Inevitably, in a story written in the Cold War era, metaphors with the development of atomic energy are apparent. Not only do Clent and crew fear that the Ice Warriors' ship may be nuclear-powered, but the contrasting views on the ioniser are also metaphorical. Clent and Miss Garrett see it as a scientific instrument for the benefit of humankind, while the militaristic Ice Warriors are only able to see it as a weapon with the ability to melt rocks. This can obviously be seen as mirroring the nature of nuclear power as both beneficial (as long as it doesn't leak of course!) as a source of electricity, and deadly as a weapon.

The superb characterisation extends beyond the increasingly desperate Clent. Episodes two and three contain much in the way of filling out the characters. Unlike some writers (such as David J Howe in The Handbook: The Second Doctor), I did not find this boring. It is this attention to detail which sets the story apart, and I think that a story which ‘fills’ by spending a bit of time with characters is far more memorable than endless set-piece battles with monsters which do nothing to advance the plot, prevalent in the 1980s. Unfortunately, the video reconstruction of these episodes excludes Miss Garrett venturing forth from the base behind Clent's back to ask Penley for help - he refers her to his papers. This shows her realisation that Clent doesn't have all the answers - it was she who pointed to Clent the ‘Catch-22’ situation the computer faced; it could not make a decision because of the risk attached to both firing and not firing the ioniser.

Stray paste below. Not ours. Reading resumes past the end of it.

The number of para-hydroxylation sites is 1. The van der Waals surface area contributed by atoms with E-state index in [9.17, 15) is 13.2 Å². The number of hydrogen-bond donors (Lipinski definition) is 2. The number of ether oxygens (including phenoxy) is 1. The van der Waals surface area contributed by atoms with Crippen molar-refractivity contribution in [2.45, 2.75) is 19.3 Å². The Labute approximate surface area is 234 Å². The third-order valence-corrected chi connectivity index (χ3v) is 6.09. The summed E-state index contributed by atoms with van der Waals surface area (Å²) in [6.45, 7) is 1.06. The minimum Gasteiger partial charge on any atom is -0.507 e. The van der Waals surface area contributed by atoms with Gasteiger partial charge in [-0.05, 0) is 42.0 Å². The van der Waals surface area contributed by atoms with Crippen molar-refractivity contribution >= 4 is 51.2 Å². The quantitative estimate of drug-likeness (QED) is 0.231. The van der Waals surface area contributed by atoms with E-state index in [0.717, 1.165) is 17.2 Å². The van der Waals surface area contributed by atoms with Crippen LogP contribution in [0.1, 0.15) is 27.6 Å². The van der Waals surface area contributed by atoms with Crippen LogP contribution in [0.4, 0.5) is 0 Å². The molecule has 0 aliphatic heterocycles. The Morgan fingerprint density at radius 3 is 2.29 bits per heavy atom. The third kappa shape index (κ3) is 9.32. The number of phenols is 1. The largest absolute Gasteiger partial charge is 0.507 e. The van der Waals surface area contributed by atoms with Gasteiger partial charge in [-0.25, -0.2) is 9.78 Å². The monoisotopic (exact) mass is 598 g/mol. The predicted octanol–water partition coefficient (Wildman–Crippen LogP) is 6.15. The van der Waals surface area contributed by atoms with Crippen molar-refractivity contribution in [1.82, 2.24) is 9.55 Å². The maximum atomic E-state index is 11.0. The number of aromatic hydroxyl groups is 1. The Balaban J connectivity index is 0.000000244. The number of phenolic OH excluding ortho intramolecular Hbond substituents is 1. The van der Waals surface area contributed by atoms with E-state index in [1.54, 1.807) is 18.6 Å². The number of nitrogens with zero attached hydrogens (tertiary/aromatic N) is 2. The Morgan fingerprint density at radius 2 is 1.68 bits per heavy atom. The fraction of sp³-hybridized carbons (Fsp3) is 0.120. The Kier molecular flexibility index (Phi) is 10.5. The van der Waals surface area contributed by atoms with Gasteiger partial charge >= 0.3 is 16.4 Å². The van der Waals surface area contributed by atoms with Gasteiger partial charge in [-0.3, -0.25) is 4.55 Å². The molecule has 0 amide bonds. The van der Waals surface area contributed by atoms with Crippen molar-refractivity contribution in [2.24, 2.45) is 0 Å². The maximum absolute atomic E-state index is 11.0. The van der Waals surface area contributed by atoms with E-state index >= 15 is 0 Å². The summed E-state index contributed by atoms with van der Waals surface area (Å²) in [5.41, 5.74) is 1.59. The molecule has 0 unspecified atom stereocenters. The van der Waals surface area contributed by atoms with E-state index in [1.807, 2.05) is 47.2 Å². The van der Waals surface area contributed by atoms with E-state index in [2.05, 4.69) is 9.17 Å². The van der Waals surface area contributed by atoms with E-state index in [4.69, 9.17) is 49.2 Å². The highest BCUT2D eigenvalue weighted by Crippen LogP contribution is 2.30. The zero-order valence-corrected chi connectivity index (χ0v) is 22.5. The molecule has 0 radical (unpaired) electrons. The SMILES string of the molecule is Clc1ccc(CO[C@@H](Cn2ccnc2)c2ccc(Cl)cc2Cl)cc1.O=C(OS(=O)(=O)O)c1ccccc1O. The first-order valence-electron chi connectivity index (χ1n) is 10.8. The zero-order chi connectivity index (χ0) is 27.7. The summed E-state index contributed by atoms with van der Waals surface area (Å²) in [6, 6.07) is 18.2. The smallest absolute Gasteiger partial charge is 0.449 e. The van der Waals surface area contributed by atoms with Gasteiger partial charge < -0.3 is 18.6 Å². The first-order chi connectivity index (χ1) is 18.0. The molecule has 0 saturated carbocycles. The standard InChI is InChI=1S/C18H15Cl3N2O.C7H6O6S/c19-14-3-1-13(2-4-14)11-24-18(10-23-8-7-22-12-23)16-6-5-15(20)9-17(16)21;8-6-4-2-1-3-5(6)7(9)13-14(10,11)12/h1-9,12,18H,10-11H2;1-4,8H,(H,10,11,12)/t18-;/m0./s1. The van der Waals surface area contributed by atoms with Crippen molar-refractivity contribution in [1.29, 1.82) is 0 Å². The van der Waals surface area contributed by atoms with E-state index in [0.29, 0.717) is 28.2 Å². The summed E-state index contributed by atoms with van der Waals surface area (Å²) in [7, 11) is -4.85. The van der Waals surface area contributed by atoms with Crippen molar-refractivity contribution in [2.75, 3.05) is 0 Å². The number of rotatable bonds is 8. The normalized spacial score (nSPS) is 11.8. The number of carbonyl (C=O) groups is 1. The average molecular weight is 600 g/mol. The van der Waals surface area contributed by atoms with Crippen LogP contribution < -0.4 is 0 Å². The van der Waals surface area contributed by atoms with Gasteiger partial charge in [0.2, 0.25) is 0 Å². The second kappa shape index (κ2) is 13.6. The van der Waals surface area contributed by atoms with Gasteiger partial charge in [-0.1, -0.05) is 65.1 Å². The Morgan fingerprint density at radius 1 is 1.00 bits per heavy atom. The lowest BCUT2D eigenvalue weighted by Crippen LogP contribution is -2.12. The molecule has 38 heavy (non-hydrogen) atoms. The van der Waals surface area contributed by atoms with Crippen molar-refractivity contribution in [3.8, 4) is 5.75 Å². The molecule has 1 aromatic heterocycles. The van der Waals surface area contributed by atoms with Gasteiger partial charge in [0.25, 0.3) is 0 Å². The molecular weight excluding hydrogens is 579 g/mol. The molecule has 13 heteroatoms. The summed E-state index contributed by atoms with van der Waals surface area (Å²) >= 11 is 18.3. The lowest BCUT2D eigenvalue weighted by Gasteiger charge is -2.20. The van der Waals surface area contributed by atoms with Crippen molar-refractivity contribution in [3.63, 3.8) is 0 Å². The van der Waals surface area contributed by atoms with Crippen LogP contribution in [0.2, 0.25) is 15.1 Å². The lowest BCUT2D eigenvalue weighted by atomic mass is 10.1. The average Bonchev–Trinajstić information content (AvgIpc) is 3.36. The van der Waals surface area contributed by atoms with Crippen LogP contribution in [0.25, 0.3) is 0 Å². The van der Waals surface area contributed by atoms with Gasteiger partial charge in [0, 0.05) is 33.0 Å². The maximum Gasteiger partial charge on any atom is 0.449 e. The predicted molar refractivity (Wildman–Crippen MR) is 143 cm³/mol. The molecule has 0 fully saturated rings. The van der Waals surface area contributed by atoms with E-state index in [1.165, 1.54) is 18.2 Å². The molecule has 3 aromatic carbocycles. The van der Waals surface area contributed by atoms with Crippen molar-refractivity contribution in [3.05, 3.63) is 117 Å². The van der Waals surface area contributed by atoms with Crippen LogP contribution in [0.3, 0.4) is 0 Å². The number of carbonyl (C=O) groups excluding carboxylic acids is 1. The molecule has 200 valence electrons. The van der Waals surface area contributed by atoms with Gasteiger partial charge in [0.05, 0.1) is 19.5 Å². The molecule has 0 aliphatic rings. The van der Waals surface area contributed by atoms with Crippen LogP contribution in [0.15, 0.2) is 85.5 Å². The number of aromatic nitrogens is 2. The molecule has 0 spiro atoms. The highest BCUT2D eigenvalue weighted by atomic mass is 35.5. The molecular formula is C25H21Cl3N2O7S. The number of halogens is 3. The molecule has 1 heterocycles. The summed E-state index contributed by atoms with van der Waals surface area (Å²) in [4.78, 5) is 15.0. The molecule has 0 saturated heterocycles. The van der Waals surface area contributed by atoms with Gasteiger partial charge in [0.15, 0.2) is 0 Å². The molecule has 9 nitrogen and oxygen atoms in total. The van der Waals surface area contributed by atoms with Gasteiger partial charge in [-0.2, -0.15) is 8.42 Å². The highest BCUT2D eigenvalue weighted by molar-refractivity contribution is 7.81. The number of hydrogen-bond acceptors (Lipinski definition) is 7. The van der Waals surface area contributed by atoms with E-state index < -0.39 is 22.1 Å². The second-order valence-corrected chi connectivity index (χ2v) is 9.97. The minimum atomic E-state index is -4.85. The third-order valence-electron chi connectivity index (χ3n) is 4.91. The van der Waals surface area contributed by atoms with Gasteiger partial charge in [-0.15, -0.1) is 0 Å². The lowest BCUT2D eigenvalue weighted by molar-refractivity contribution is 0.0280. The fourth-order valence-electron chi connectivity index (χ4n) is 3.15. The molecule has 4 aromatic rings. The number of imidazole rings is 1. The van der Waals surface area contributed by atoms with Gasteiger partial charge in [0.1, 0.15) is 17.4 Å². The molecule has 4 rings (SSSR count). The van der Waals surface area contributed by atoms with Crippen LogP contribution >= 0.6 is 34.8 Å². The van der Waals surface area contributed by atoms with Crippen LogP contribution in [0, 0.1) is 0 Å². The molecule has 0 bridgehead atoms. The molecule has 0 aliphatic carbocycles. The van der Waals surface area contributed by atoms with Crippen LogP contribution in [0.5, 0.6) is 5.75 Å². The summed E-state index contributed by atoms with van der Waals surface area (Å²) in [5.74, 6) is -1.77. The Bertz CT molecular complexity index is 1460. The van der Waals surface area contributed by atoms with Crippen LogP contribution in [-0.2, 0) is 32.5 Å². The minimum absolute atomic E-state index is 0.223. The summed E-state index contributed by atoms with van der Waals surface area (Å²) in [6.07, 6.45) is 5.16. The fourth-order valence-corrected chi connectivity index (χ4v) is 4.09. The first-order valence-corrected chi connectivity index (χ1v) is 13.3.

There are also great moments of humour in the script. Jamie and Victoria's discussion of Jamie's opinion of the young ladies working in the control room with their tight-fitting white outfits is great. The combination of humour as he wonders whether Victoria could see herself in one of these outfits, and tension as the Ice Warrior thaws in the background makes for a tense cliffhanger. When Jamie wonders about the origins of the Ice Warrior, the Doctor responds with a wonderful “Well he didn't come by Shetland pony, Jamie!”

As well as a meaty script, the production is imaginative and innovative in virtually every detail, well up to director Derek Martinus' usual standard. He brought a wealth of directorial experience to Doctor Who and disappointly directed only one more story, Spearhead from Space. The Ice Warriors brings an almost cinematic quality to the camera work, and although television was not ‘edited’ in the filmatic sense at this time, the cutting from camera to camera is outstanding. A deep impression is created right from the opening montage of ice scenes, accompanied by Dudley Simpson's The Saint-like eerie wailing theme and the bold block captions.